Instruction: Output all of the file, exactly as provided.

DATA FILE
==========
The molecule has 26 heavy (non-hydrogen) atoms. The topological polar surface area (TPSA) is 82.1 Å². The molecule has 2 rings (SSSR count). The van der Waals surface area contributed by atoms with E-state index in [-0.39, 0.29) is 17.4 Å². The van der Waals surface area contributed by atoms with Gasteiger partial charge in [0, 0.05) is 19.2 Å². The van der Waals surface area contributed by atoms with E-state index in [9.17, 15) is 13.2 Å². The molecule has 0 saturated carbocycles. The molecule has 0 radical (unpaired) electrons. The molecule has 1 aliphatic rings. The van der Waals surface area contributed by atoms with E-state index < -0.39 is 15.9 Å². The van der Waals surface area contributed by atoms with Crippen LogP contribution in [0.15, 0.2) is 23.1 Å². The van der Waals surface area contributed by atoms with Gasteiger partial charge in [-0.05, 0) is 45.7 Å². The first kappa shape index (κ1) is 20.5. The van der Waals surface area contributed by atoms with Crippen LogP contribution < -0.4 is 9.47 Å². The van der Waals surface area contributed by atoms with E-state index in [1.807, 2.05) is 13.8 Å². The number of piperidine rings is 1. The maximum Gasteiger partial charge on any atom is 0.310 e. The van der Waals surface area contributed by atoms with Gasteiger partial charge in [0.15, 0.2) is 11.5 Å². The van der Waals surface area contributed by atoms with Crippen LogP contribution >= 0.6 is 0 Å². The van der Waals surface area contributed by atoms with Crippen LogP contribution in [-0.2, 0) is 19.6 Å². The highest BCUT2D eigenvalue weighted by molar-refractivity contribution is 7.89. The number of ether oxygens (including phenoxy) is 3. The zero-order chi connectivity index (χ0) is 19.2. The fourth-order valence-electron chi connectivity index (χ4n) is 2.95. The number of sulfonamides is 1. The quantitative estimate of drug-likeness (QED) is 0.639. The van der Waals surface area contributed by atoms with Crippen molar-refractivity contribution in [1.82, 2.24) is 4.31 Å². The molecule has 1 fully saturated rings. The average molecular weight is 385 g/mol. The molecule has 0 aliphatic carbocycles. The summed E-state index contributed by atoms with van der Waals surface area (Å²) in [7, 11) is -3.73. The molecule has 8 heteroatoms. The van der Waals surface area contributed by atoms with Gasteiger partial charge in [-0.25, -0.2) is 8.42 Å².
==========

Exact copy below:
The molecule has 26 heavy (non-hydrogen) atoms. The topological polar surface area (TPSA) is 82.1 Å². The molecule has 2 rings (SSSR count). The van der Waals surface area contributed by atoms with E-state index in [-0.39, 0.29) is 17.4 Å². The van der Waals surface area contributed by atoms with Gasteiger partial charge in [0, 0.05) is 19.2 Å². The van der Waals surface area contributed by atoms with E-state index in [9.17, 15) is 13.2 Å². The molecule has 0 saturated carbocycles. The molecule has 0 radical (unpaired) electrons. The molecule has 1 aliphatic rings. The van der Waals surface area contributed by atoms with E-state index < -0.39 is 15.9 Å². The van der Waals surface area contributed by atoms with Crippen LogP contribution in [0.15, 0.2) is 23.1 Å². The van der Waals surface area contributed by atoms with Gasteiger partial charge in [-0.05, 0) is 45.7 Å². The first kappa shape index (κ1) is 20.5. The van der Waals surface area contributed by atoms with Crippen LogP contribution < -0.4 is 9.47 Å². The van der Waals surface area contributed by atoms with E-state index in [1.807, 2.05) is 13.8 Å². The number of piperidine rings is 1. The maximum Gasteiger partial charge on any atom is 0.310 e. The van der Waals surface area contributed by atoms with Gasteiger partial charge in [0.15, 0.2) is 11.5 Å². The van der Waals surface area contributed by atoms with Crippen LogP contribution >= 0.6 is 0 Å². The van der Waals surface area contributed by atoms with Crippen LogP contribution in [-0.2, 0) is 19.6 Å². The highest BCUT2D eigenvalue weighted by molar-refractivity contribution is 7.89. The number of ether oxygens (including phenoxy) is 3. The zero-order chi connectivity index (χ0) is 19.2. The fourth-order valence-electron chi connectivity index (χ4n) is 2.95. The number of sulfonamides is 1. The quantitative estimate of drug-likeness (QED) is 0.639. The van der Waals surface area contributed by atoms with Crippen molar-refractivity contribution in [1.82, 2.24) is 4.31 Å². The molecule has 1 fully saturated rings. The average molecular weight is 385 g/mol. The molecule has 0 aliphatic carbocycles. The summed E-state index contributed by atoms with van der Waals surface area (Å²) in [7, 11) is -3.73. The molecule has 8 heteroatoms. The van der Waals surface area contributed by atoms with Gasteiger partial charge in [-0.25, -0.2) is 8.42 Å².